Finding molecular signatures of Alzheimer’s disease in blood extracellular vesicles
No blood tests currently exist that can detect brain disorders like Alzheimer’s disease (AD) at an early stage or monitor the effectiveness of therapeutic interventions.
IRP researchers led by Dimitrios Kapogiannis, M.D., found that extracellular vesicles, believed to be released from nerve cells, can be isolated from blood samples. The team found that subjects with mild cognitive impairment and AD exhibit major abnormalities in the amounts of several proteins within extracellular vesicles; these proteins were already known to be involved in brain dysfunction and AD. Preliminary studies suggest that these abnormalities may be present up to 10 years before patients are formally diagnosed with the disease.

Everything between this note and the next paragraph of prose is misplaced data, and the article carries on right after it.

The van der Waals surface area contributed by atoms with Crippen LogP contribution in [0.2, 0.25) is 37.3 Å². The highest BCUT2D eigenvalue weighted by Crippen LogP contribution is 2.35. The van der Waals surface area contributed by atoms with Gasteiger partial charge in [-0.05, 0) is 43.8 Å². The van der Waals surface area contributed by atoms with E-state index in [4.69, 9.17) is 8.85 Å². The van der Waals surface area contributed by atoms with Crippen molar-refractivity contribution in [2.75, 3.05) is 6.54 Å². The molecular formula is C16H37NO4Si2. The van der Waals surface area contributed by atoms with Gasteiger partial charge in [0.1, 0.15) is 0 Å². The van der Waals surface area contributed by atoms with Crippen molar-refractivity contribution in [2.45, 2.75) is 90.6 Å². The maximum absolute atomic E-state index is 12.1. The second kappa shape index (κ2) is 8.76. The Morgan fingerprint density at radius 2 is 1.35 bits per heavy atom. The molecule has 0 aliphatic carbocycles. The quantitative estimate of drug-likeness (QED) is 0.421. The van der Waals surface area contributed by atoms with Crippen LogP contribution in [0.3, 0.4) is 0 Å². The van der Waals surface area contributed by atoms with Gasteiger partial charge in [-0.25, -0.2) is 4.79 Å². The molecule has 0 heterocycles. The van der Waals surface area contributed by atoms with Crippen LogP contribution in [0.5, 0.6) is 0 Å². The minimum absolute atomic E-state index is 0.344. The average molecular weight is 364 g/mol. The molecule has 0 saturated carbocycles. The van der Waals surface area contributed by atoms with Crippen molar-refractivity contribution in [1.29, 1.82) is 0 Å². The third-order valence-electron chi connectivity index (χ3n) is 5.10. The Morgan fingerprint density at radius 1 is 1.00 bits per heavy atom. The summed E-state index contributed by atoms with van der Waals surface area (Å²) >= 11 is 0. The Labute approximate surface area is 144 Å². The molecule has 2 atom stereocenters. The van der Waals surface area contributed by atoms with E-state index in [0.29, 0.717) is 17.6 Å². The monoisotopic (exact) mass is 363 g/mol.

The findings, if confirmed in larger studies currently underway, suggest that neuron-derived extracellular vesicles circulating in the blood can identify individuals who will develop AD before the onset of symptoms.
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